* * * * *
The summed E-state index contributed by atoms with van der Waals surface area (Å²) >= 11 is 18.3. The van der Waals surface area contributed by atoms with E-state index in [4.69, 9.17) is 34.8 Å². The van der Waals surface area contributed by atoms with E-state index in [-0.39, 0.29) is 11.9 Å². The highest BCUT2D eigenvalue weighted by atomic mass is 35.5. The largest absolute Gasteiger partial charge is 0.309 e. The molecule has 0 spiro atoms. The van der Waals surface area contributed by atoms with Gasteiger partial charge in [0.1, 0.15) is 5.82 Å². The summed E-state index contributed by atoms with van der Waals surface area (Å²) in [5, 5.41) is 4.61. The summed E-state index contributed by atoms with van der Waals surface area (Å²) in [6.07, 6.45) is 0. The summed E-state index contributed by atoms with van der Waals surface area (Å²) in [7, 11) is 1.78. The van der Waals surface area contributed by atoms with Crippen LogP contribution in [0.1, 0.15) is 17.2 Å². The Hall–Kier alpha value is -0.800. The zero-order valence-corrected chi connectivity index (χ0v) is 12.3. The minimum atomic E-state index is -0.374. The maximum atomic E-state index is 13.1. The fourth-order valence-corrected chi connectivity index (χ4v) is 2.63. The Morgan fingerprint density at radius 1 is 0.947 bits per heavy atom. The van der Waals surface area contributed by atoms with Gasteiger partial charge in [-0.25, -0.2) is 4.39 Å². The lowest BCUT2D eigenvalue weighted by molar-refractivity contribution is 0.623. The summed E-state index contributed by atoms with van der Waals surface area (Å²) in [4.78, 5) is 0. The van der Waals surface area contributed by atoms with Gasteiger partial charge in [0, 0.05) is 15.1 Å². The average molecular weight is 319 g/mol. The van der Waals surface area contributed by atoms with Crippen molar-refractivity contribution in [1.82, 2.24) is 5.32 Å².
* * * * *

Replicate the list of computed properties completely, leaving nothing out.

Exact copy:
The summed E-state index contributed by atoms with van der Waals surface area (Å²) >= 11 is 18.3. The van der Waals surface area contributed by atoms with E-state index in [4.69, 9.17) is 34.8 Å². The van der Waals surface area contributed by atoms with E-state index in [-0.39, 0.29) is 11.9 Å². The highest BCUT2D eigenvalue weighted by atomic mass is 35.5. The largest absolute Gasteiger partial charge is 0.309 e. The molecule has 0 spiro atoms. The van der Waals surface area contributed by atoms with Gasteiger partial charge in [0.1, 0.15) is 5.82 Å². The summed E-state index contributed by atoms with van der Waals surface area (Å²) in [5, 5.41) is 4.61. The summed E-state index contributed by atoms with van der Waals surface area (Å²) in [6.07, 6.45) is 0. The summed E-state index contributed by atoms with van der Waals surface area (Å²) in [7, 11) is 1.78. The van der Waals surface area contributed by atoms with Crippen LogP contribution in [0.1, 0.15) is 17.2 Å². The Hall–Kier alpha value is -0.800. The zero-order valence-corrected chi connectivity index (χ0v) is 12.3. The minimum atomic E-state index is -0.374. The maximum atomic E-state index is 13.1. The fourth-order valence-corrected chi connectivity index (χ4v) is 2.63. The Morgan fingerprint density at radius 1 is 0.947 bits per heavy atom. The van der Waals surface area contributed by atoms with Gasteiger partial charge in [-0.25, -0.2) is 4.39 Å². The lowest BCUT2D eigenvalue weighted by molar-refractivity contribution is 0.623. The summed E-state index contributed by atoms with van der Waals surface area (Å²) in [4.78, 5) is 0. The van der Waals surface area contributed by atoms with Gasteiger partial charge in [0, 0.05) is 15.1 Å². The average molecular weight is 319 g/mol. The van der Waals surface area contributed by atoms with Crippen molar-refractivity contribution in [1.82, 2.24) is 5.32 Å².